or contraction for the ultimate purpose of deliberately influencing the movement of aggregate income, output, prices and employment. These
goals were expected to be achieved by adheringto
the rules of the gold standard then in place. (That
is, ifthecountry lost gold, perhaps as a resu It of an
adverse trade balance, credit wou Id be restricted
and interest rates raised to dampen economic activity and domestic prices, thereby making American exports more competitive. This, in turn,

would lead to gold inflows, reduced interest rates,
and so on.)

The same was true of '!open market operations,"
including the purchase and sale by Reserve Banks
of notes, bills, bankers' acceptances and drafts
arising from commercial transactions plus government obligations. Initially, these operations were
undertaken separately by individual Reserve
Banks simply to provide themselves with a source
of earnings from which to finance their expenses.
They were not envisioned (or initially even recognized) as a powerful tool of monetary policy-a
discovery not made until the early years of the
"Roaring Twenties."

The Federal Reserve Act was not greeted with
universal enthusiasm. Its passage had been marked
by partisan opposition (from Republicans) and 28

abstentions or absences in the final Senate vote. At
its convention in October, 1913, the American
Bankers Association passed a series of resolutions
denouncing the Act as socialistic, unAmerican,
and (because of its provisions for requiring that
reserves be held at the Reserve Banks) "confiscatory and unconstitutional."
New York investment banker Paul Warburg found
some provisions "deeply alarming and distressing," and claimed they prompted the "determined
opposition on the part of businessmen and bankers." These included Presidential appointment of
members of the Federal Reserve Board (which he
thought wou Id make the Board "hopelessly pol itical"), "excessivedecentraJization" that wou ld re-

su It from twelve Reserve Banks, and the provision
to make Federal Reserve notes obi igations of the
U.S. government as well as of the Reserve Banksa "radical and revolutionary" step, according to
former Senator Nelson Aldrich (R-RIJ, author of a
rival "central bank" plan that would have centralized monetary control in private hands.
To many, the structure of the Federal Reserve System still seems unnecessarily complex and bewildering. But it is precisely its blend of regional and
national interests that makes it representative of
the various elements in American society. Its decentralized structure, under the "capstone" of the
Board of Governors, also protects the Federal Reserve from the sometimes fierce short-term partisan political pressures to which both Congress and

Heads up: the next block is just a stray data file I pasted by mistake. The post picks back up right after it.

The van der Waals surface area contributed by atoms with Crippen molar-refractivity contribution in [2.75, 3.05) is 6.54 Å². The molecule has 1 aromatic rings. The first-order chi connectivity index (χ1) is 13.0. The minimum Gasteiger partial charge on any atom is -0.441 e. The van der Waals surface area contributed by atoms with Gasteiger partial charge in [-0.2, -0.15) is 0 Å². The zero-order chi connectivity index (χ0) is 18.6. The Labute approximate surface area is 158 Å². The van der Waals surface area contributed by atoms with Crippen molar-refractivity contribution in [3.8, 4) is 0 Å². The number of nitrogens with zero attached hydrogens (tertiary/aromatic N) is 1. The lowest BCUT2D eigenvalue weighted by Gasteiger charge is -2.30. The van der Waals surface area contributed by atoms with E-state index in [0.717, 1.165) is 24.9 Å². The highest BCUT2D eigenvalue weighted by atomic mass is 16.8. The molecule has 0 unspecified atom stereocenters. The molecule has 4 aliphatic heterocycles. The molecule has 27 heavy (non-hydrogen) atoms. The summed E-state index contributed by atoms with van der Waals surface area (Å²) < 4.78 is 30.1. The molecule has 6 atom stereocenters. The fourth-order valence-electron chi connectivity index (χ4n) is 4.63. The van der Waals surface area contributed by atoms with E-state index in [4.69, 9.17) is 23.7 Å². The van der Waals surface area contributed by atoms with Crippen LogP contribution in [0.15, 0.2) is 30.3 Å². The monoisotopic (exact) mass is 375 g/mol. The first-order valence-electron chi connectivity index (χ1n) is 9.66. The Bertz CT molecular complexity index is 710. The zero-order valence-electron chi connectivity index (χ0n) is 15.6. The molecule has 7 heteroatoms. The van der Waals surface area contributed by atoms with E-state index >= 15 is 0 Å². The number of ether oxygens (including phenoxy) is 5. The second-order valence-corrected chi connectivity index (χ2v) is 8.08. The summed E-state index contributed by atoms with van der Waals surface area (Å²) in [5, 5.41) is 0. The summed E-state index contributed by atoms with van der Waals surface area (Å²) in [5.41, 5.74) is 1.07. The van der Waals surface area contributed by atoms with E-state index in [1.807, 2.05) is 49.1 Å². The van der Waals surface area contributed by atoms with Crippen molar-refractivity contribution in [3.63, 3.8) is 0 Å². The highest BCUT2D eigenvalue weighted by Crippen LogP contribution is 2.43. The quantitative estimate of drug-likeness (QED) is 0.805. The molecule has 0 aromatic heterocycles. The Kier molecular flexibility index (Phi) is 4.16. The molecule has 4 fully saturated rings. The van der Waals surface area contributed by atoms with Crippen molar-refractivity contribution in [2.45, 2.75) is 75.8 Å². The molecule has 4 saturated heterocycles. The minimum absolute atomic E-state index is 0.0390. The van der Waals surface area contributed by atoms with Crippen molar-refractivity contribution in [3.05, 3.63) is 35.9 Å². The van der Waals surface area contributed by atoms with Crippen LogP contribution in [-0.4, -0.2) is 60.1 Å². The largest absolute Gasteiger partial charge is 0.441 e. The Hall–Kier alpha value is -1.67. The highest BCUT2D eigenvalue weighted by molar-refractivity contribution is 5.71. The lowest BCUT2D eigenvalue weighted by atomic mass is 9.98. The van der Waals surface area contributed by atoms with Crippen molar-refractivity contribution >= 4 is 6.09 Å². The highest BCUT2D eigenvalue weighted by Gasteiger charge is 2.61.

the Executive Branch are subject. This is exactly
why Congress has endeavored to give the System a
substantial degree of independence and insulation from political pressures in its day-to-day conduct of monetary policy. This independence takes
place within government as the Federal Reserve is
still accountable to Congress and must periodically
report its plans and objectives for the monetary
aggregates for a year ahead and how these relate
to the short-term economic goals and projections
of the President and Congress.
The Fed's structure, in short, reflects another practical appl ication of the U.S. phi losophy offederalism, one with its own built-in system of checks and

Verle B.lohnston

Opinions expressed in this newsletter do not necessarily reflect the views of the management of the Federal Reserve Bank of San
Francisco, or of the Board of Governors of the Federal Reserve System.
Editorial comments may be addressed to the editor (Gregory Tong) or to the author ...• Free copies of Federal Reserve publications
can be obtained from the Public Information Department, Federal Reserve Bank of San Francisco, P.O. Box 7702, San Francisco

94120. Phone (415) 974·2246.









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(Dollar amounts in millions)

Selected Assets and Liabilities
large Commercial Banks
Loans, Leases and Investments 1 2
Loans and Leases 1 6
Commercial and Industrial
Real estate
Loans to Individuals
U.S. Treasury and Agency Securities2
Other Secu rities 2
Total Deposits
Demand Deposits
Demand Deposits Adjusted 3
Other Transaction Balances4
Total Non-Transaction Balances 6
Money Market Deposit
Time Deposits in Amounts of
$100,000 or more
Other Liabilities for Borrowed MoneyS

Weekly Averages
of Daily Fi~ures
Reserve Position, All Reporting Banks
Excess Reserves (+ )/Deficiency (-)
Net free reserves (+ )/Net borrowed( -)
















Period ended


Change from 12/28/83





Period ended

Includes loss reserves, unearned income, excludes interbank loans
Excludes trading account securities
3 Excludes U.S. government and depository institution deposits and cash items
4 ATS, NOW, Super NOW and savings accounts with telephone transfers
s Includes borrowing via FRB, TI&L notes, Fed Funds, RPs and other sources
6 Includes items not shown separately